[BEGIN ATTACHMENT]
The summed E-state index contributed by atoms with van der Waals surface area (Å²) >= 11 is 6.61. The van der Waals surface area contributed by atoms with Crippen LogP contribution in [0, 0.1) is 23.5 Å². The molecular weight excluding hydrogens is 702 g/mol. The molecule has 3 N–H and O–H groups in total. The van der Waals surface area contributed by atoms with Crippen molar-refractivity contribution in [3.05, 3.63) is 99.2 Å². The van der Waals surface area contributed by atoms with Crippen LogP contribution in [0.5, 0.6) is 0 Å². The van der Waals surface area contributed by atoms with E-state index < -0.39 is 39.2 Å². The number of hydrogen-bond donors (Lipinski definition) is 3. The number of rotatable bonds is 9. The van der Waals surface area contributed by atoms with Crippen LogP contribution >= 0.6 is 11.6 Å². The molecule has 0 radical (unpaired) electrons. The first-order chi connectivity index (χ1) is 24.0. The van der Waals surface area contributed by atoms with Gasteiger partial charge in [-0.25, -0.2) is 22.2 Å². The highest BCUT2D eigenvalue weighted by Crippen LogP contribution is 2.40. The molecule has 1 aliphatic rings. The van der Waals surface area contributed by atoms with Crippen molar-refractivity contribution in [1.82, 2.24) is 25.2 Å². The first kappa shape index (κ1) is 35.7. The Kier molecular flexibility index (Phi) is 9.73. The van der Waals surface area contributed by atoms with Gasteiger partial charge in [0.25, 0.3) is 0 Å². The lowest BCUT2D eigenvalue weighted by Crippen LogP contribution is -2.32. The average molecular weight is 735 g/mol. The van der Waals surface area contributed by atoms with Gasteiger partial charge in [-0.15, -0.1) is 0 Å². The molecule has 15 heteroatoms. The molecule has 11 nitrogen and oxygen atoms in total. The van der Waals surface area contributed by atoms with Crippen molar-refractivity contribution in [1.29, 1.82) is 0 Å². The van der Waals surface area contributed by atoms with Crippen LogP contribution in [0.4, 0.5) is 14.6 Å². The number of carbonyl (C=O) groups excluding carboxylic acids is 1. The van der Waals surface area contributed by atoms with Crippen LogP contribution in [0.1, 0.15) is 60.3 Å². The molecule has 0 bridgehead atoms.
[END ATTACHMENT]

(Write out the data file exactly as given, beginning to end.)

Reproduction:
The summed E-state index contributed by atoms with van der Waals surface area (Å²) >= 11 is 6.61. The van der Waals surface area contributed by atoms with Crippen LogP contribution in [0, 0.1) is 23.5 Å². The molecular weight excluding hydrogens is 702 g/mol. The molecule has 3 N–H and O–H groups in total. The van der Waals surface area contributed by atoms with Crippen molar-refractivity contribution in [3.05, 3.63) is 99.2 Å². The van der Waals surface area contributed by atoms with Crippen LogP contribution in [0.5, 0.6) is 0 Å². The van der Waals surface area contributed by atoms with E-state index < -0.39 is 39.2 Å². The number of hydrogen-bond donors (Lipinski definition) is 3. The number of rotatable bonds is 9. The van der Waals surface area contributed by atoms with Crippen LogP contribution >= 0.6 is 11.6 Å². The molecule has 0 radical (unpaired) electrons. The first-order chi connectivity index (χ1) is 24.0. The van der Waals surface area contributed by atoms with Gasteiger partial charge in [-0.25, -0.2) is 22.2 Å². The highest BCUT2D eigenvalue weighted by Crippen LogP contribution is 2.40. The molecule has 1 aliphatic rings. The van der Waals surface area contributed by atoms with Crippen molar-refractivity contribution in [1.82, 2.24) is 25.2 Å². The first kappa shape index (κ1) is 35.7. The Kier molecular flexibility index (Phi) is 9.73. The van der Waals surface area contributed by atoms with Gasteiger partial charge in [0.25, 0.3) is 0 Å². The lowest BCUT2D eigenvalue weighted by Crippen LogP contribution is -2.32. The average molecular weight is 735 g/mol. The van der Waals surface area contributed by atoms with Gasteiger partial charge in [-0.15, -0.1) is 0 Å². The molecule has 15 heteroatoms. The molecule has 11 nitrogen and oxygen atoms in total. The van der Waals surface area contributed by atoms with Crippen molar-refractivity contribution in [1.29, 1.82) is 0 Å². The van der Waals surface area contributed by atoms with Crippen LogP contribution in [0.4, 0.5) is 14.6 Å². The number of carbonyl (C=O) groups excluding carboxylic acids is 1. The van der Waals surface area contributed by atoms with Crippen LogP contribution in [0.1, 0.15) is 60.3 Å². The molecule has 0 bridgehead atoms.